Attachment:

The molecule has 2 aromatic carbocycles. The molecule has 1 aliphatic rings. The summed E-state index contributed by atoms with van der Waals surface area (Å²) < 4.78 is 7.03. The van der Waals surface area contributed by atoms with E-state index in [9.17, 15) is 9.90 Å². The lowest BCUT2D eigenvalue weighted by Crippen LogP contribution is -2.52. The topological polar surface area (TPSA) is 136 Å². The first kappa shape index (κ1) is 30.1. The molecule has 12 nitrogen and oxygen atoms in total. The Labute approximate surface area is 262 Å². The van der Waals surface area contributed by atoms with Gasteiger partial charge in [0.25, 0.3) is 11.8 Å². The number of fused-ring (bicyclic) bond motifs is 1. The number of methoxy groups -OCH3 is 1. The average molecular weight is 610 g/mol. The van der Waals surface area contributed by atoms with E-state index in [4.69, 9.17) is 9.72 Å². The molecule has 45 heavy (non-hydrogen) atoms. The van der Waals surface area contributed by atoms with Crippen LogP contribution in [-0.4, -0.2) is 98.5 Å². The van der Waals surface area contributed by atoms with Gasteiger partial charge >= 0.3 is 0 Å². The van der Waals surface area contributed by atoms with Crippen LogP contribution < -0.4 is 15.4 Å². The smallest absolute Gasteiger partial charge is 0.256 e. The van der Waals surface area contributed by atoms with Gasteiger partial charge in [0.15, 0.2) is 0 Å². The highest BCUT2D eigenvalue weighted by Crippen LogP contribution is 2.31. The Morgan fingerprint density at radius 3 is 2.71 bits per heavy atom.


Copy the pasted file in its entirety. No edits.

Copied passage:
The molecule has 2 aromatic carbocycles. The molecule has 1 aliphatic rings. The summed E-state index contributed by atoms with van der Waals surface area (Å²) < 4.78 is 7.03. The van der Waals surface area contributed by atoms with E-state index in [9.17, 15) is 9.90 Å². The lowest BCUT2D eigenvalue weighted by Crippen LogP contribution is -2.52. The topological polar surface area (TPSA) is 136 Å². The first kappa shape index (κ1) is 30.1. The molecule has 12 nitrogen and oxygen atoms in total. The Labute approximate surface area is 262 Å². The van der Waals surface area contributed by atoms with Gasteiger partial charge in [0.25, 0.3) is 11.8 Å². The number of fused-ring (bicyclic) bond motifs is 1. The number of methoxy groups -OCH3 is 1. The average molecular weight is 610 g/mol. The van der Waals surface area contributed by atoms with E-state index in [4.69, 9.17) is 9.72 Å². The molecule has 45 heavy (non-hydrogen) atoms. The van der Waals surface area contributed by atoms with Crippen LogP contribution in [-0.4, -0.2) is 98.5 Å². The van der Waals surface area contributed by atoms with Gasteiger partial charge >= 0.3 is 0 Å². The van der Waals surface area contributed by atoms with Crippen LogP contribution < -0.4 is 15.4 Å². The smallest absolute Gasteiger partial charge is 0.256 e. The van der Waals surface area contributed by atoms with Gasteiger partial charge in [0.15, 0.2) is 0 Å². The highest BCUT2D eigenvalue weighted by Crippen LogP contribution is 2.31. The Morgan fingerprint density at radius 3 is 2.71 bits per heavy atom.